How Many Adults Really Have Learning Disabilities?

By: Susan A. Vogel

Susan A. Vogel

There is a growing body of reliable data that indicate that learning disabilities (LD) in adults are a wide-spread problem. Until recently, we have only had estimates of the incidence of adults with LD in specific segments of the population including various formal and informal educational and workplace training settings. Some estimates have been alarmingly high. For example, the United States Employment and Training Administration (1991) estimated that between 15-23% of Job Training Partnership Act (JTPA) title IIA recipients may have a learning disability. Based on the Department of Labor observations, the percent of adults with LD increases to between 50-80% among those reading below the 7 th grade level (U.S. Department of Labor, 1991).

National databases

Additional perspectives on the prevalence of LD in adults are provided by the U.S. Department of Education, National Center for Education Statistics (NCES), and the American Council on Education (ACE). The NCES and ACE regularly report national statistics regarding the incidence of self-reported learning disabilities (SRLD) in a national, representative sample. The NCES reports on full-time freshmen with SRLD as well as graduate/ professional school students (U.S. Department of Education, 1994), while the ACE reports only on fulltime, first time college freshmen (Henderson, 1995). The ACE data are part of a larger study of college freshmen conducted every three years by the Cooperative Institutional Research Program (CIRP) at the University of California-Los Angeles.

While the percent of students with self-reported (SR) disabilities other than LD has remained almost constant since 1978, the percent of students with SRLD increased from 1.6% in 1985 to 3% in 1994. When the prevalence was examined according to type of degree-granting institution, both Henderson and the U.S. Dept. of Education reported a much higher rate of students with SRLD in 2-year colleges than those attending public or private universities/colleges.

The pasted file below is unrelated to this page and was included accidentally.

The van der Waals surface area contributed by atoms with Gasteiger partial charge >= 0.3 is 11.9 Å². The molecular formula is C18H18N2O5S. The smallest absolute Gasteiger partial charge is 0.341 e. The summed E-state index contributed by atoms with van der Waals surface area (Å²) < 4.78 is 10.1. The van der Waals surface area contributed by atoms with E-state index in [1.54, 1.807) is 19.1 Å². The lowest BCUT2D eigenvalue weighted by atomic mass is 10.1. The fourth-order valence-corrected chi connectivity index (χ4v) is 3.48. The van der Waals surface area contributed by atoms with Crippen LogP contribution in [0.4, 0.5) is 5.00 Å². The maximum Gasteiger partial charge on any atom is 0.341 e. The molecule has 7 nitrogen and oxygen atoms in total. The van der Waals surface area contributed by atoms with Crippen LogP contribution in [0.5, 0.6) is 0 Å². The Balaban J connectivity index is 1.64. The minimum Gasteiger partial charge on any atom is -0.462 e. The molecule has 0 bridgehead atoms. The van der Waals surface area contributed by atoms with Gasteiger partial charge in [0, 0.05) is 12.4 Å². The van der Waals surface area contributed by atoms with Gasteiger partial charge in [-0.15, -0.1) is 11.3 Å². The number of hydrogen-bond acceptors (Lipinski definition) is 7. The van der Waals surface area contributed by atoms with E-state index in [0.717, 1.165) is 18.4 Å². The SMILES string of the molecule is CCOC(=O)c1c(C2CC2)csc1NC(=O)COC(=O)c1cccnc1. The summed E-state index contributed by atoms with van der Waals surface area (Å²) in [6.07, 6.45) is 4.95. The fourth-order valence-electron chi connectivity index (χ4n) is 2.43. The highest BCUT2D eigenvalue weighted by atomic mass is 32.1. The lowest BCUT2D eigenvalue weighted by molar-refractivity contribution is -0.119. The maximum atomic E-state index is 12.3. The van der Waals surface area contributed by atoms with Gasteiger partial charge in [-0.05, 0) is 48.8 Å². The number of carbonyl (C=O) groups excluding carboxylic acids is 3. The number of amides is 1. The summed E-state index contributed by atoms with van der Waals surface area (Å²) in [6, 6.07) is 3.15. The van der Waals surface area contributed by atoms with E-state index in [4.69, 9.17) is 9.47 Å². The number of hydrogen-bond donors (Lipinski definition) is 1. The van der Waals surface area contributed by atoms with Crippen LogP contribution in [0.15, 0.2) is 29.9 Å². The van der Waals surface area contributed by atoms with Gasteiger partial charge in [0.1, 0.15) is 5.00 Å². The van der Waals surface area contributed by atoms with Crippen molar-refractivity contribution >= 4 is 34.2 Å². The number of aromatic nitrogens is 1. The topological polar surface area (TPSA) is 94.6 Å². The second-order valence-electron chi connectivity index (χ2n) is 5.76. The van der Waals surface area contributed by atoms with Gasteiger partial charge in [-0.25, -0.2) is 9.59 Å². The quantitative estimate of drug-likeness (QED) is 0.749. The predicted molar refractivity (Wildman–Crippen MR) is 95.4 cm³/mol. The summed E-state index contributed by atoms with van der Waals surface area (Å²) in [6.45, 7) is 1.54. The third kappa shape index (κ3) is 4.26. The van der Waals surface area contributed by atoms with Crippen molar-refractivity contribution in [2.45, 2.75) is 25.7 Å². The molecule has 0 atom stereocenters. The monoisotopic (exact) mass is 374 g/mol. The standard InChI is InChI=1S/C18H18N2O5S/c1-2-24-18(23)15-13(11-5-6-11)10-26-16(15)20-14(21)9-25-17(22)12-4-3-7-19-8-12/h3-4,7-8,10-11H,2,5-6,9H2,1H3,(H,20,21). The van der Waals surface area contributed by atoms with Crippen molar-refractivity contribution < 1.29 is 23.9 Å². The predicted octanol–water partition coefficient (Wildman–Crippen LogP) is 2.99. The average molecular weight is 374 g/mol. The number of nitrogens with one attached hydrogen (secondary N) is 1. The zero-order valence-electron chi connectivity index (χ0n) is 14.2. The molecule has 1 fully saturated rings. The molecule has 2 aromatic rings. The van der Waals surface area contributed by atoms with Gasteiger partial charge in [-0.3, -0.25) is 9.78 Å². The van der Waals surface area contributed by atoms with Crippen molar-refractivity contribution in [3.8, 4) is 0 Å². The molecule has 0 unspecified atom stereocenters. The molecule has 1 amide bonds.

The national LD data bank

A third national, collegiate database (Vogel, Leonard, Scales, Hayeslip, Hermansen, & Donnells, 1998) was designed to determine the incidence of students with documented learning disabilities enrolled in various types of postsecondary institutions (PSIs) drawn randomly from the total list of approximately 3,000 PSI's divided by Carnegie classification (e.g., size, type, independent/public, degrees granted, grant money). The sample included undergraduate, graduate, and professional schools from the most highly selective to open admissions institutions. What is of interest to us here is that this study reported the incidence of students with documented LD on these different types of campuses. Unlike the ACE and the National Center for Education Statistics of the U.S. Department of Education databases, the incidence of LD on the various types of campuses was not based on self- report since all participating institutions required documentation of a disability in order to provide accommodations and/or services (Vogel et al., 1998). Though they reported that, on the average, 2.6% of the student body had documented LD, the percent of students with LD varied from one-half percent in the most highly selective institutions to 10% in open admissions colleges. Using this national database and that of the ACE, it is clear that prevalence rates vary significantly by institution type, size of the student body, and degrees offered. However, it is very important to keep in mind that these national data bases represent only one segment of the total population of adults with LD, i.e., those who enroll in a postsecondary institution. What do we know about the incidence of LD in the general population of' adults?